One of the most talked about cities, Berlin, has a reputation that gives people goose bumps from across the world. Its name is being mentioned as I’m writing this article, maybe by an excited group in a pub, planning their 8th Berghain attempt, or by an Australian girl while she’s telling her friends about her DJ Tinder crush, and all their dates by the Spree. Berlin has such a huge impact on us not just because of the architecture or the parks, not even because of the nightlife, but because it feels like the start and end of everything, a bit like Dante’s Purgatorio, a place where you either find yourself or you lose yourself completely.


I’ve heard stories about the events, the crazy parties, the alcohol and drugs. I’ve heard all about the music scene and the neighbourhoods that are covered in graffiti, about the people that come here and never want to leave. I moved to Berlin for what it seemed like a great work oportunity, without any high expectations of how it should be. Out of all the places in the world, Germany was never on my list, maybe because I was more drawn to its warmer neighbours, down South, with the cities where summer never ends… But here I was, sacrificing the sun for my dream job.

             Roxi Albescu – 2018 – TV Tower view


Oh my… that first month was something else. It was constantly raining and I was feeling so cold, worse than I could ever remember cold to feel like – it came with an intrusive aura around it, one that made me feel tired and alone. I left rainny England and I ended up taking the rain with me. Another thing that hit me as strange was how big and empty the whole city was. You could walk for at least an hour and see no one, as if you just woke up in “I am Legend”, and you’re the last person standing, or if the Rapture happened and you slept through it. And if you were lucky enough to actually find some souls on your way to work, they’d avoid eye contact, pushing their faces into their phones, books, and isolting themselves with headphones (a trick I found myself doing too in the mornings… oops!). If you can’t see it, or hear it, it’s not there right? Was I just too used to the politeness of the English people, to the small talks in bus stops or to the random invitation to join a table in a pub if you ever ended up alone on a night out? At this point I was hanging out with people who seemed caught up in the chaos of working long hours and having no social life. I just couldn’t see this place through the eyes of all these travellers that loved Berlin so much. Where was that fun side hidding?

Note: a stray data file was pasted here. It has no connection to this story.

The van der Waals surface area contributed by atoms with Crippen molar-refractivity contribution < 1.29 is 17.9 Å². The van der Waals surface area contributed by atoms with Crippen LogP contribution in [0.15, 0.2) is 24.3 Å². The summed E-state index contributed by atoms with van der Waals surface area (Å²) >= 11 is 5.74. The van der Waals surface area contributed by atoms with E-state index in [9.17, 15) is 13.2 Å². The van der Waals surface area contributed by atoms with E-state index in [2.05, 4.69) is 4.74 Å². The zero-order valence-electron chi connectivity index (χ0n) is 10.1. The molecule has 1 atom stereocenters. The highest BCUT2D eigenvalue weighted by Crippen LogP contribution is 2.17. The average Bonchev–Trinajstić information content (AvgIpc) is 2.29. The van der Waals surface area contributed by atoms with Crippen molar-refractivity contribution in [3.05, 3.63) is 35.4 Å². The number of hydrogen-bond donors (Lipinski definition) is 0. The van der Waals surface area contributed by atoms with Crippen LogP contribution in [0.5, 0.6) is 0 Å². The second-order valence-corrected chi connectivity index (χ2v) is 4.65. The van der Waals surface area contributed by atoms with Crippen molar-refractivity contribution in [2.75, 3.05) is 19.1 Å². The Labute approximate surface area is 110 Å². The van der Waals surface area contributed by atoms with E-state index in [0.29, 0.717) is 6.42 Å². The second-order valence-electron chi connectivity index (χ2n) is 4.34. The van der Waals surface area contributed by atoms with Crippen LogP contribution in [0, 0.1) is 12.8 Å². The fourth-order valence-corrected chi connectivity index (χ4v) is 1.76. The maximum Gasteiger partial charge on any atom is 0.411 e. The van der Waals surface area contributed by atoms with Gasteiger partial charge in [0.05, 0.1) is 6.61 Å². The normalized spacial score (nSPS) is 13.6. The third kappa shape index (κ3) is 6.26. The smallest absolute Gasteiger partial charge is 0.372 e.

Slowly the weather and my mental health started improving. I started going out more, meeting people and understanding how everyone connects: this weird mix of veganism, a lot of dogs, Tinder, yoga and drugs. But how do you connect when you can’t relate? I don’t drink/ take drugs/ or have any badass vice that would place me in a “cool Berlin group”. I was in a constant search for “my people”, and still am to a certain extent. The pressure is always there. I’ve had to let toxic people go, and this way I’ve freed some space for the ones that I could speak to about life and anxiety and happiness and the small insignificant details that make life better. Berlin is like a mix and match deal – you try out different combinations until something feels right.


But what happens when you start losing yourself? When the city that never stops partying, starts making you feel superficial and disconnected, with its all-black dress code and exclusive guest lists, when the dream city starts stealing your energy and warmth, and you start craving meaningful encounters? It ain’t all bad: you will find some nice people that will share a kebap/ a water / a hug with you, that you will watch the sunset and explore fleemarkets with – people that are as fascinated and confused about this place as you are.

But what about when the first leaf falls in September, and when the awesome people you got attached to decide to leave because they are all scared of what will happen when the days start getting shorter and the nights colder? One thing that struck me as difficult to deal with, was letting go. I often find myself lost in daydreams, in nostalgia, and melancholy memories that take over me for a few minutes. I understand that everyone has a deadline for when they need to go, maybe it’s in a week, a month or even 8 years – and that’s not something easy to accept. Especially in Berlin, the most challenging city when it comes to “forevers”.


But the same way they left, that’s how others will come into your life. It’s all about how you decide to start over. Will you bring your old feelings of fear into a new friendship, or will you start fresh every time, hoping this time it will work out? It’s a bit like getting into a new relationship, exciting but tiring at the same time, with old wounds to remind you of your past. Whatever you decide, don’t worry too much about it, because on a random August day, while the beer is still cold on the kitchen table, and the sun is gathering its last bit of power to shine through your dark curtains, you will know it’s happening. You will know it’s your turn to leave.